New York Court of Appeals
828 N.E.2d 74 (2005)
Aiken (defendant) and his neighbor had lived in the same Bronx apartment building for nearly 40 years. Until 1995, the two had been friendly and close. After that, however, the neighbors had a falling out. After one heated verbal exchange between Aiken and the neighbor in 1997, the neighbor stabbed Aiken in the back, hospitalizing him for two days. Thereafter, the neighbor repeatedly threatened to shoot, stab, or otherwise injure Aiken. After arguing through a shared bedroom wall one evening, Aiken took a metal pipe and knocked an indentation into his side of the wall. The neighbor then left his apartment to open the apartment building’s front door for police. When the neighbor came back down the shared, common hallway, he encountered Aiken who stood in his apartment doorway, still holding the metal pipe. The neighbor went up closely to Aiken and said he was going to kill him. Believing he was about to be stabbed again, Aiken struck the neighbor on the head and killed him. Aiken was charged with murder. At trial, defense counsel requested that the court instruct the jury that a defendant has no duty to retreat into his home if he is in close proximity to the threshold of the home. The court denied the request and the jury convicted Aiken on a lesser charge first-degree manslaughter. Aiken appealed and the Appellate Division affirmed the conviction. The New York Court of Appeals granted certiorari to review.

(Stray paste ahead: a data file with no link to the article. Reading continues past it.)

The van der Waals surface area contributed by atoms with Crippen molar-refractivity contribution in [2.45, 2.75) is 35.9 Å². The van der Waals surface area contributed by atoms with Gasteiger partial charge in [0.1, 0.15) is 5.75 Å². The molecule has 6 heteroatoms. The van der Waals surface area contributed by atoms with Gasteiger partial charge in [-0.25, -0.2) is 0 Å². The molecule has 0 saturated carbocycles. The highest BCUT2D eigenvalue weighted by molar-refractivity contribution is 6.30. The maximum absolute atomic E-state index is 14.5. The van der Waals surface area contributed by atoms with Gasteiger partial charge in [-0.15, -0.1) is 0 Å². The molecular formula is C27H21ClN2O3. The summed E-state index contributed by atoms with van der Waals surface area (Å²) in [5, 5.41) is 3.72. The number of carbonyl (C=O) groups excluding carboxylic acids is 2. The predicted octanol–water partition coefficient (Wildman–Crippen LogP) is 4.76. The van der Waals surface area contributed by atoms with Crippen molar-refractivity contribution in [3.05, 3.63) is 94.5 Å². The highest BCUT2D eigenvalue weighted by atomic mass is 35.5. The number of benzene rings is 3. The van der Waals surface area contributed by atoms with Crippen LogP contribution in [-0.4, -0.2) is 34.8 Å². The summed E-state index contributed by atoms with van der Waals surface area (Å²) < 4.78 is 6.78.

Rule of Law
Holding and Reasoning (Kaye, C.J.)
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